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Zora Neale Hurston Preserved The Unbound Black Woman | Essence

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Zora Neale Hurston Preserved The Unbound Black Woman | Essence

  • Published By Essence
Zora Neale Hurston, African American Literature, Black Literature, African Author, Black Author, KOLUMN Magazine, KOLUMN, KINDR'D Magazine, KINDR'D, Willoughby Avenue, WRIIT, TRYB,

Freedom Is Ours

 

—  Brooklyn White, Essence

Relationships do not absolve you of the work that you must do to fulfill yourself. They can point you towards your flame, but ultimately, you have to be invested in your growth. Such is the life of the unfettered woman. This kind of spirited person is the crux of Zora Neale Hurston’s most famous novel, “Their Eyes Were Watching God.”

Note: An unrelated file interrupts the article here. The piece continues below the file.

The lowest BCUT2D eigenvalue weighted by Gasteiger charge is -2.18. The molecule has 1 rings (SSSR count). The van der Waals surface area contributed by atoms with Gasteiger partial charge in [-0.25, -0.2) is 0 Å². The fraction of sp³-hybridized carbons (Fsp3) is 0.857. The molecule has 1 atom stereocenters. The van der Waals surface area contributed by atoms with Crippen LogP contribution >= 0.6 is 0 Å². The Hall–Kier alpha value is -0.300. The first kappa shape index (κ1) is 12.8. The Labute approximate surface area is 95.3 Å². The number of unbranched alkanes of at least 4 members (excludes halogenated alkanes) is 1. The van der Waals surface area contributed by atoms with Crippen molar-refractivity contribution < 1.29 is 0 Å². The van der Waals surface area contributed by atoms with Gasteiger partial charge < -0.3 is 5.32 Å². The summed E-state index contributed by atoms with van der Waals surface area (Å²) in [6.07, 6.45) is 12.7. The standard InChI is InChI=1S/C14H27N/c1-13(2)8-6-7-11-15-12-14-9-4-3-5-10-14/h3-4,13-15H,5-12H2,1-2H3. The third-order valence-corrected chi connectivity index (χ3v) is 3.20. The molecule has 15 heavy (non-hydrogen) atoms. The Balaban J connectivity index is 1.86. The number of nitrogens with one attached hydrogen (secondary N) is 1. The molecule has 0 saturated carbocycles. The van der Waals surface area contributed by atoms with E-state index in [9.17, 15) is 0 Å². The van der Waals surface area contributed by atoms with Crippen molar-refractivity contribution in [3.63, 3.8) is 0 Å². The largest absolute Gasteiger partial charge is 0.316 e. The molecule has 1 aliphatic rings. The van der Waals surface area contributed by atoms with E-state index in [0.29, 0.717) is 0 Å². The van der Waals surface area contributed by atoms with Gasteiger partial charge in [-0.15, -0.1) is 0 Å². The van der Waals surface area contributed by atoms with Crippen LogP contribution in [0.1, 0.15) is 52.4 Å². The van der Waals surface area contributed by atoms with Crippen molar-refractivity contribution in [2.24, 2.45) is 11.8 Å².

At the book’s onset, the main character, Janie Crawford, is a middle-aged Black woman who has returned to her second hometown, Eatonville, Florida. She is largely misunderstood and criticized by the townspeople for her multiple marriages.

See Also
Jelani M Favors, Shelter in a Time of Storm How Black Colleges Fostered Generations of Leadership and Activism, African American Activism, Black Activism, African American Youth, Black Youth, KOLUMN Magazine, KOLUMN, KINDR'D Magazine, KINDR'D, Willoughby Avenue, Wriit,

 

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